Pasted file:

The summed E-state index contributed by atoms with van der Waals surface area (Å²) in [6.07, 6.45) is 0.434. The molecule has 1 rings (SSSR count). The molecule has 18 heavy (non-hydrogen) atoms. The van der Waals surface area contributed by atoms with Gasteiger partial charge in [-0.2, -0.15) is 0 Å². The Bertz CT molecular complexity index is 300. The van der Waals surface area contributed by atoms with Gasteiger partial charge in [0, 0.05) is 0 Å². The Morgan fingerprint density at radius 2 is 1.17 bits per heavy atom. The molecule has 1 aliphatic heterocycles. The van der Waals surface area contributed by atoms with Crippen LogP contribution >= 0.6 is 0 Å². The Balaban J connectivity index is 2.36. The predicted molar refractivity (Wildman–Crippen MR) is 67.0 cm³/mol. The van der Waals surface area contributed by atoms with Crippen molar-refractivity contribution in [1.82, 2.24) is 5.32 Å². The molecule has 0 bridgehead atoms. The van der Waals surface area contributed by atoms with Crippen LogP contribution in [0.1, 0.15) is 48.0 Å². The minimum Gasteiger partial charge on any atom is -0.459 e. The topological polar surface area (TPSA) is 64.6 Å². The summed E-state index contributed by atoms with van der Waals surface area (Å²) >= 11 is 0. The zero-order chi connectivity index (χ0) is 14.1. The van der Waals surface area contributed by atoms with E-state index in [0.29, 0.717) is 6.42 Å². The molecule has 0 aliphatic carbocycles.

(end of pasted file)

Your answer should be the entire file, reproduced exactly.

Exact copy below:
The summed E-state index contributed by atoms with van der Waals surface area (Å²) in [6.07, 6.45) is 0.434. The molecule has 1 rings (SSSR count). The molecule has 18 heavy (non-hydrogen) atoms. The van der Waals surface area contributed by atoms with Gasteiger partial charge in [-0.2, -0.15) is 0 Å². The Bertz CT molecular complexity index is 300. The van der Waals surface area contributed by atoms with Gasteiger partial charge in [0, 0.05) is 0 Å². The Morgan fingerprint density at radius 2 is 1.17 bits per heavy atom. The molecule has 1 aliphatic heterocycles. The van der Waals surface area contributed by atoms with Crippen LogP contribution >= 0.6 is 0 Å². The Balaban J connectivity index is 2.36. The predicted molar refractivity (Wildman–Crippen MR) is 67.0 cm³/mol. The van der Waals surface area contributed by atoms with Crippen molar-refractivity contribution in [1.82, 2.24) is 5.32 Å². The molecule has 0 bridgehead atoms. The van der Waals surface area contributed by atoms with Crippen LogP contribution in [0.1, 0.15) is 48.0 Å². The minimum Gasteiger partial charge on any atom is -0.459 e. The topological polar surface area (TPSA) is 64.6 Å². The summed E-state index contributed by atoms with van der Waals surface area (Å²) >= 11 is 0. The zero-order chi connectivity index (χ0) is 14.1. The van der Waals surface area contributed by atoms with E-state index in [0.29, 0.717) is 6.42 Å². The molecule has 0 aliphatic carbocycles.